Words to Celebrate Fathers

“My son is here—given up for dead and now alive! Given up for lost and now found!”

In the United States we  celebrate and honor fathers  the third Sunday in June.

In the Bible  Jesus told a story about a special father and two different sons who chose differing paths in life.

The Story of the Lost Son from 

The Message  

 

 Jesus said, “There was once a man who had two sons.
 
The younger said to his father, ‘Father, I want right now what’s coming to me.’
 
So the father divided the property between them.
 
It wasn’t long before the younger son packed his bags and left for a distant country. There, undisciplined and dissipated, he wasted everything he had.
 
 
man in jeans standing in a path
photo from Lightstock.com
 
 
 
 
 
 
After he had gone through all his money, there was a bad famine all through that country and he began to hurt. He signed on with a citizen there who assigned him to his fields to slop the pigs. He was so hungry he would have eaten the corncobs in the pig slop, but no one would give him any.
 
That brought him to his senses. He said,
 
All those farmhands working for my father sit down to three meals a day, and here I am starving to death. I’m going back to my father.
 
I’ll say to him, Father, I’ve sinned against God, I’ve sinned before you; I don’t deserve to be called your son. Take me on as a hired hand.”
 
He got right up and went home to his father.
 
 
 
Pigs graze on farm in countryside of Badajoz, Extremadura.
Pigs graze on farm in countryside of Badajoz, Extremadura.
 
 
 
When he was still a long way off, his father saw him. His heart pounding, he ran out, embraced him, and kissed him.
 
The son started his speech:
 
“Father, I’ve sinned against God, I’ve sinned before you; I don’t deserve to be called your son ever again.”
 
But the father wasn’t listening. He was calling to the servants,
 
“Quick. Bring a clean set of clothes and dress him. Put the family ring on his finger and sandals on his feet. Then get a grain-fed heifer and roast it.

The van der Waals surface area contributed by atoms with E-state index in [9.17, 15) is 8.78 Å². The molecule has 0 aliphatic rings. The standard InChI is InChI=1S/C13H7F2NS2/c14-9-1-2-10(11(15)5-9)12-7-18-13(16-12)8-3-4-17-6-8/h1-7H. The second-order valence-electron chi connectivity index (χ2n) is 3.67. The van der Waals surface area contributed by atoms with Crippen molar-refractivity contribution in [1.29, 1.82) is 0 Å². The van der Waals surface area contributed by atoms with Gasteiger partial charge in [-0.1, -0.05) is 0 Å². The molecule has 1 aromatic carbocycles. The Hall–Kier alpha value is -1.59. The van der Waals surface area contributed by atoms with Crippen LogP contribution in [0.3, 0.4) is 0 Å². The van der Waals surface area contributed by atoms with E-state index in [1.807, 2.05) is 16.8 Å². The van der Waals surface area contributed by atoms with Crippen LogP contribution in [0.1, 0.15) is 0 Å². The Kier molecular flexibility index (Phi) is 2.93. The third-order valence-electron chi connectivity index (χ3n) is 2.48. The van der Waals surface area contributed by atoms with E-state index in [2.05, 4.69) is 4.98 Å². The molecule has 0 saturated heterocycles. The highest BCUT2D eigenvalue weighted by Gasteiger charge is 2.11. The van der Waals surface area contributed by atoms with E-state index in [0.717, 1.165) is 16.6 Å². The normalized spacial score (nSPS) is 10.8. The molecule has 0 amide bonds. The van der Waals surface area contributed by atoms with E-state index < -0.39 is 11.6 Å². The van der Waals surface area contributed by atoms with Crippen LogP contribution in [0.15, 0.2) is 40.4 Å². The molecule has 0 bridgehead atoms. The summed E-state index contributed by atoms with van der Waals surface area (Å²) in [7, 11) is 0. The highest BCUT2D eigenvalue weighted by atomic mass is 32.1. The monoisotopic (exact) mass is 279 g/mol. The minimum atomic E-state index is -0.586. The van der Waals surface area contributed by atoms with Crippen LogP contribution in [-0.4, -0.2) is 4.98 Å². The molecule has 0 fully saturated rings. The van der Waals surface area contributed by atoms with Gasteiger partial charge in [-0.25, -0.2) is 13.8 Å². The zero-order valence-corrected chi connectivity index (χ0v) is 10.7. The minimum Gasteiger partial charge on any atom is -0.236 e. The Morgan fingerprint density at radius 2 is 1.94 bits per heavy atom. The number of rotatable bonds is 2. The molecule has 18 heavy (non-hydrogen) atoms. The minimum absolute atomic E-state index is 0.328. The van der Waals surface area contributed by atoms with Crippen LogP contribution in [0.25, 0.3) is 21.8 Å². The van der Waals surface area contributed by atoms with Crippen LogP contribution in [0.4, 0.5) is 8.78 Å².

We’re going to feast! We’re going to have a wonderful time! My son is here—given up for dead and now alive! Given up for lost and now found!”
Photo by fauxels on Pexels.com
And they began to have a wonderful time.
 
All this time his older son was out in the field. When the day’s work was done he came in. As he approached the house, he heard the music and dancing.
 
Calling over one of the houseboys, he asked what was going on. He told him,
 
“Your brother came home. Your father has ordered a feast—barbecued beef!—because he has him home safe and sound.”
 
 
 
The older brother stalked off in an angry sulk and refused to join in. His father came out and tried to talk to him, but he wouldn’t listen.
 
 
The son said,
“Look how many years I’ve stayed here serving you, never giving you one moment of grief, but have you ever thrown a party for me and my friends?
Then this son of yours who has thrown away your money on whores shows up and you go all out with a feast!”
 
His father said,
“Son, you don’t understand. You’re with me all the time, and everything that is mine is yours—but this is a wonderful time, and we had to celebrate.
 
This brother of yours was dead, and he’s alive! He was lost, and he’s found!”

exploring the HEART of healthy families 

The young man who left home in this story, the “lost son”, is sometimes called the prodigal son.

A prodigal is a son/daughter who leaves his or her parents to do things that they do not approve of but then feels sorry and returns home —often used figuratively

merriam-webster.com

I realize not everyone has or had a father who nurtured them, but I hope you can think of someone who played a similar role in your life-another relative, a teacher, a coach, a pastor, maybe even a boss. Please find a way to thank and honor that person. When you have an opportunity to “father” someone who needs it, I hope you will. There are a lot of “prodigals” out there.

                 

This year, 2021, is the first year that both of my sons are fathers. One is the father of a teenager, the other an infant. They both learned the art of fatherhood from their dad, my husband.

Thanks for following this blog. If you’re visiting, I would love for you to start following Watercress Words : use the form to get an email notification of new posts. Don’t worry, you won’t get anything else from me. I also want you to find and follow me on Facebook, Pinterest , Instagram, and LinkedIn .

Dr. Aletha

Dr. Aletha

Watercress- from tasty to toxic; and a book recommendation

Fascioliasis is found in all continents except Antarctica, in over 70 countries,  especially where there are sheep or cattle. People usually become infected by eating raw watercress or other water plants contaminated with immature parasite larvae.

In casual reading, I rarely find mention of watercress in any context, so it’s startling when I do. The most recent popped up in a memoir about Bruce Murray, a New Zealand soldier who had escaped a German POW camp in World War II. After almost encountering a small camp of enemy soldiers, he took cover in the only hiding place he could find-a swamp.

He decided to sit tight, confident the soldiers would move on. They didn’t. His food was soon exhausted, so he was reduced to eating some sort of watercress and a palm-like weed that grew nearby.. which with the swamp water he was forced to drink kept him going.

By the 5th day, half delirious, he walked into the German campsite..they delivered him back to the POW camp.

It took days to recover from the severe gastroenteritis he’d contracted from the swamp

written by Doug Gold

watercress- an aquatic species